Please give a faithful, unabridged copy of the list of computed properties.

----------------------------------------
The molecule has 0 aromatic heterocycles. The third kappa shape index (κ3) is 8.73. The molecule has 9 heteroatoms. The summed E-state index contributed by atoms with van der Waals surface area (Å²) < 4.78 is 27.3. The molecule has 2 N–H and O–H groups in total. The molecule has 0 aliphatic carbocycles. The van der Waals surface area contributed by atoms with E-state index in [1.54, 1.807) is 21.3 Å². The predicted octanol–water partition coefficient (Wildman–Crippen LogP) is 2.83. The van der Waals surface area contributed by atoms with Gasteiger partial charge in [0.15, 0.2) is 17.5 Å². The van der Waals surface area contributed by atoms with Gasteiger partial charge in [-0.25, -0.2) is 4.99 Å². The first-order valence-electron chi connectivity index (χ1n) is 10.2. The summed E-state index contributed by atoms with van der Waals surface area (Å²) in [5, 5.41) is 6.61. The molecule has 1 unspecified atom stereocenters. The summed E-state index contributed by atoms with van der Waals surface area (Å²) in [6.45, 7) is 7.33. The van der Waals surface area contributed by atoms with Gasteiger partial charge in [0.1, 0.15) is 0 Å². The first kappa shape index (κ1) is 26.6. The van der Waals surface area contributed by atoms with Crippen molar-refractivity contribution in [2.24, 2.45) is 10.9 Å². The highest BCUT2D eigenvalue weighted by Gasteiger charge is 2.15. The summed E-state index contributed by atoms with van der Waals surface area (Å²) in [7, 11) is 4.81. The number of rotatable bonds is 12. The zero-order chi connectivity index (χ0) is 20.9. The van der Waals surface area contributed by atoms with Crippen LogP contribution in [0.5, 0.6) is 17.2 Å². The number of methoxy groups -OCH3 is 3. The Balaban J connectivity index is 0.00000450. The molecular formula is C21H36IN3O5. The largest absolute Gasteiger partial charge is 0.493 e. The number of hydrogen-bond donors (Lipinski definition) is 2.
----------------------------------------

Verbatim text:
The molecule has 0 aromatic heterocycles. The third kappa shape index (κ3) is 8.73. The molecule has 9 heteroatoms. The summed E-state index contributed by atoms with van der Waals surface area (Å²) < 4.78 is 27.3. The molecule has 2 N–H and O–H groups in total. The molecule has 0 aliphatic carbocycles. The van der Waals surface area contributed by atoms with E-state index in [1.54, 1.807) is 21.3 Å². The predicted octanol–water partition coefficient (Wildman–Crippen LogP) is 2.83. The van der Waals surface area contributed by atoms with Gasteiger partial charge in [0.15, 0.2) is 17.5 Å². The van der Waals surface area contributed by atoms with Gasteiger partial charge in [-0.25, -0.2) is 4.99 Å². The first-order valence-electron chi connectivity index (χ1n) is 10.2. The summed E-state index contributed by atoms with van der Waals surface area (Å²) in [5, 5.41) is 6.61. The molecule has 1 unspecified atom stereocenters. The summed E-state index contributed by atoms with van der Waals surface area (Å²) in [6.45, 7) is 7.33. The van der Waals surface area contributed by atoms with Gasteiger partial charge in [0.1, 0.15) is 0 Å². The first kappa shape index (κ1) is 26.6. The van der Waals surface area contributed by atoms with Crippen molar-refractivity contribution in [2.24, 2.45) is 10.9 Å². The highest BCUT2D eigenvalue weighted by Gasteiger charge is 2.15. The summed E-state index contributed by atoms with van der Waals surface area (Å²) in [7, 11) is 4.81. The number of rotatable bonds is 12. The zero-order chi connectivity index (χ0) is 20.9. The van der Waals surface area contributed by atoms with Crippen LogP contribution in [0.5, 0.6) is 17.2 Å². The number of methoxy groups -OCH3 is 3. The Balaban J connectivity index is 0.00000450. The molecular formula is C21H36IN3O5. The largest absolute Gasteiger partial charge is 0.493 e. The number of hydrogen-bond donors (Lipinski definition) is 2.